About this episode

Welcome to a brand new Patron-only series here at the RSP – Are You My Data? We asked our patrons what they would ask Carole Cusack of the University of Sydney, if they could ask her anything. This is the result! Questions include: what does an hour in your classroom look like? How many academic children do you have? Any advice for Early Career scholars? How do you manage to produce so much? And much more. Coming soon: Russell McCutcheon. We’re closed for questions this time, but watch out for the next call…

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Music forcefully reminds us of religion’s timebound nature and holds its own systems of rhythm and inflection—you cannot skim music the way you can cram a text.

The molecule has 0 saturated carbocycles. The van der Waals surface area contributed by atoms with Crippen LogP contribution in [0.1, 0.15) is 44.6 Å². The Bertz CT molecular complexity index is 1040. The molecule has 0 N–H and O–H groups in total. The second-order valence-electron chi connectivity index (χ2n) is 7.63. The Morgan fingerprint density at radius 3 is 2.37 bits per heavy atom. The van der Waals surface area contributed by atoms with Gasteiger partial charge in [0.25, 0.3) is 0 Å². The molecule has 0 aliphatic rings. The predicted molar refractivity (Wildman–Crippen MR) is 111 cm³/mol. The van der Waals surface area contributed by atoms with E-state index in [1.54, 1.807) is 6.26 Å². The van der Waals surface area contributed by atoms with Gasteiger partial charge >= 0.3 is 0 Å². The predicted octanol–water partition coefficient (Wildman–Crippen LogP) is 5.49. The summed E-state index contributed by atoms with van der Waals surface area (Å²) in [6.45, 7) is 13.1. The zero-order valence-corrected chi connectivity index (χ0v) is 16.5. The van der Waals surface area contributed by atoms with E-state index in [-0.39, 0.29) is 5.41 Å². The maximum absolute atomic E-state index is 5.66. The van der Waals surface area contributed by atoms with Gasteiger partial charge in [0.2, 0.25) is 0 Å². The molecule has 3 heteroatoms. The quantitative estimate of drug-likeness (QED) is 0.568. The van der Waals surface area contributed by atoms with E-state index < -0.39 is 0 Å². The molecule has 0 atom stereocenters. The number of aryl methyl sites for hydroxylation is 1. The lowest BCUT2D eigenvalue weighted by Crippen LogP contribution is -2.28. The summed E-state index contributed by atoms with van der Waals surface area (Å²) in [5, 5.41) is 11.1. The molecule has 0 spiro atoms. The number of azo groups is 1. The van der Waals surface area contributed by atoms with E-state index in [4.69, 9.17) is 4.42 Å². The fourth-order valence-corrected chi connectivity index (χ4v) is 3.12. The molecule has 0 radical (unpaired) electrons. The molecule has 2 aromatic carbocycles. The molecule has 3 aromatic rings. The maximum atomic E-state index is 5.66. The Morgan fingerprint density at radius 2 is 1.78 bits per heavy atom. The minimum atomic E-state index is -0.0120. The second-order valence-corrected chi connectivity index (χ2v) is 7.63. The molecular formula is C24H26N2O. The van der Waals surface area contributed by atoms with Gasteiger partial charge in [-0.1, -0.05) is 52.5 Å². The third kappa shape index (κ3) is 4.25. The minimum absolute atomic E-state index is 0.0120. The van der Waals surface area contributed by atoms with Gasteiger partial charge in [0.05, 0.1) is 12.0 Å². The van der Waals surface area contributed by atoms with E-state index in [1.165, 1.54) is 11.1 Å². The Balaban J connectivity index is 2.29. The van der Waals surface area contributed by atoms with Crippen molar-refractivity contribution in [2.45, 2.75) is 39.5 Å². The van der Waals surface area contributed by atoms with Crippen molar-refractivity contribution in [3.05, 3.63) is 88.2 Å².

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Are we to believe those mountains weren’t here before humans came to name them?! Mountains, dammit! They’re real and they’re mind-independent! (It’s at this point that the radical constructionists ask, “can you say that without discourse?” and then the realists really go apoplectic.) Titus Hjelm’s book Social Constructionisms: Approaches to the Study of the Human World is a fantastic introduction to the topic of “social constructionism.”
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It seems to me to be perfectly possible for someone to agree on the problem of representation, highlight the importance of reflecting on the situatedness of observer, challenge essentialism and still show no particular interest in problematizing analytical definitions of religion. There is more than one discursive approach in religious studies. In his interview with the RSP, professor Kocku von Stuckrad outlines some of the key issues that are relevant for constructing a discourse theoretical framework for religious studies.

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